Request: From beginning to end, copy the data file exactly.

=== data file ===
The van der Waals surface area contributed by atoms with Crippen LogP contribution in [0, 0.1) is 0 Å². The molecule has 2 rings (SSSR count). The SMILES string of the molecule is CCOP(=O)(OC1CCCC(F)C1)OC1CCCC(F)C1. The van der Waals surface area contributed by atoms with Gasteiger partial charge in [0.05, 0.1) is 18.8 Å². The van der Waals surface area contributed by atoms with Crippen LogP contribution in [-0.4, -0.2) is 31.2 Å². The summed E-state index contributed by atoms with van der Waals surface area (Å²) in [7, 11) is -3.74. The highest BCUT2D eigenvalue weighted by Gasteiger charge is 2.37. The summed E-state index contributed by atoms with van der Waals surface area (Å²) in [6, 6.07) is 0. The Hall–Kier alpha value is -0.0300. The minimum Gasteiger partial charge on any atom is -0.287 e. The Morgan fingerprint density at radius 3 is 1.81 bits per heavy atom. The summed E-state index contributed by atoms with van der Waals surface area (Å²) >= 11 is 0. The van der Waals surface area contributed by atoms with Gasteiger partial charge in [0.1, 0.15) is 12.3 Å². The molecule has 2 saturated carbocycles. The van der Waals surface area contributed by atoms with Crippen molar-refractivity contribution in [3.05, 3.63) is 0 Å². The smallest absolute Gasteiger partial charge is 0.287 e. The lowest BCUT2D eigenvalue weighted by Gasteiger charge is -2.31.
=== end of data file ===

The van der Waals surface area contributed by atoms with Crippen LogP contribution in [0, 0.1) is 0 Å². The molecule has 2 rings (SSSR count). The SMILES string of the molecule is CCOP(=O)(OC1CCCC(F)C1)OC1CCCC(F)C1. The van der Waals surface area contributed by atoms with Gasteiger partial charge in [0.05, 0.1) is 18.8 Å². The van der Waals surface area contributed by atoms with Crippen LogP contribution in [-0.4, -0.2) is 31.2 Å². The summed E-state index contributed by atoms with van der Waals surface area (Å²) in [7, 11) is -3.74. The highest BCUT2D eigenvalue weighted by Gasteiger charge is 2.37. The summed E-state index contributed by atoms with van der Waals surface area (Å²) in [6, 6.07) is 0. The Hall–Kier alpha value is -0.0300. The minimum Gasteiger partial charge on any atom is -0.287 e. The Morgan fingerprint density at radius 3 is 1.81 bits per heavy atom. The summed E-state index contributed by atoms with van der Waals surface area (Å²) >= 11 is 0. The van der Waals surface area contributed by atoms with Gasteiger partial charge in [0.1, 0.15) is 12.3 Å². The molecule has 2 saturated carbocycles. The van der Waals surface area contributed by atoms with Crippen molar-refractivity contribution in [3.05, 3.63) is 0 Å². The smallest absolute Gasteiger partial charge is 0.287 e. The lowest BCUT2D eigenvalue weighted by Gasteiger charge is -2.31.